What is the current population of Turkey
Ethnic groups and minorities
The main population groups in Turkey include Turks, Kurds and Arabs. Minorities are Armenians, Greeks, Jews, Bosnians, Zaza, Lasen, Circassians, Turkmens, Yazidis, Roma and numerous other ethnic groups, whose proportion of the total population is small. Turkish is the national language, as a former multi-ethnic state there are a total of 36 other languages that are spoken within the various ethnic groups.
While in the Ottoman Empire the non-Muslim minorities and ethnic groups in millets (religious groups) lived next to each other without conflict (separate jurisdiction, compulsory poll tax to the sultan, cultural freedom), the process of Turkishization began at the beginning of the 20th century due to tendencies towards homogenization. As a result, the Turkish people merged with Sunni Islam.
The largest ethnic minority is the Kurds. Her home region is the southeast, so far a poor house that has not yet been able to participate in the prosperity of the west. The Kurdish question, i.e. the recognition of their cultural rights, has divided the nation for decades. The end of the conflict is not yet in sight, but the signs in the summer of 2015 were not bad to put peace and equality on the political agenda. The positive trend has cooled down at the moment, the guns are speaking again on both sides. In the course of the conflict that flared up, 500,000 people were displaced from the Diyarbakir region in 2015/2016. The conflict has also continued on a political level. Many of the Kurdish MPs who belong to the HDP have been arrested or had to give up their immunity.
Since 2015, Turkey's population has grown by 4 million people. In addition to 3.6 million Syrians who left their country in the course of the civil war, Turkey now also has 170,000 Afghan and 142,000 Iraqi migrants among its residents.
Different living environments
The new Turkish middle class
Since the strengthening of the AKP, the previously secularly oriented middle class has expanded by one dimension. Dr. Heinz Kramer sees four categories here along the lines of "religious - secular" and "modern - traditional".
The secular camp primarily includes members of the state apparatus, i.e. civil servants, the military, teachers, university and media representatives who are characterized by state-centered thinking and who judge from this perspective. Then there is a modern middle class in the metropolitan areas. Their representatives are mostly members of the younger generation, they are employed or self-employed in modern industrial companies, in the service sector, in the communications industry, in the media industry or in the education sector. Their lifestyle is modern, western, consumer-oriented. State ideology and religion have no special meaning. They are secularized in the true sense of the word and have no interest in either religion or politics. In the broadest sense, they advocate the liberal-democratic Europeanization with which the AKP entered the election campaign.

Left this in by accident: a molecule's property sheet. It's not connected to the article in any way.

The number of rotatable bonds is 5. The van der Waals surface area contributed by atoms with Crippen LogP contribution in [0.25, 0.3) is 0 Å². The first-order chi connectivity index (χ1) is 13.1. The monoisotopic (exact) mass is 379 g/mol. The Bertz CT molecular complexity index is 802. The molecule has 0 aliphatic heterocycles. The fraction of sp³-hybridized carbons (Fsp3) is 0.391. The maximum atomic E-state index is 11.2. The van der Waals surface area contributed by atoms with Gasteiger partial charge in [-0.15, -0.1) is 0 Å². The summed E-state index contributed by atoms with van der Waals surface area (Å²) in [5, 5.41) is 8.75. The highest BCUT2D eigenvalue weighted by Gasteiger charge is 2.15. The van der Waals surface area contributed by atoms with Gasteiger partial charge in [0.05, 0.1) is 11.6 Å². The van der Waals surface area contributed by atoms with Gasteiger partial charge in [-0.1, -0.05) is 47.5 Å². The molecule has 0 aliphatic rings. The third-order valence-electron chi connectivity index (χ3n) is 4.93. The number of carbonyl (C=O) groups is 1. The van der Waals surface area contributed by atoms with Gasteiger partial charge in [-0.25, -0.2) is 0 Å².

The modern middle class of the conservative religious camp leads a life determined by religious values in which faith plays an important role. Religion, however, is private and should not be prescribed by state action in the sense of a socio-political requirement.
The followers of the traditional line of this direction often have their roots in the Milli Görus movement, the main organization of classical political Islam. We find them as a group of the AKP; They form the core of a religious-traditional middle class with an Anatolian character, whose members understand the guidelines of the Islamic religion as guidelines of conduct that are binding throughout society.
There is also a distinction between village and urban. Often the attributes “uneducated”, “poor” are used for residents of rural regions. "Urban" should also be questioned as a term, because the majority of city dwellers live in suburbs and outskirts that are just as far removed from the bourgeois urban population as an Anatolian village.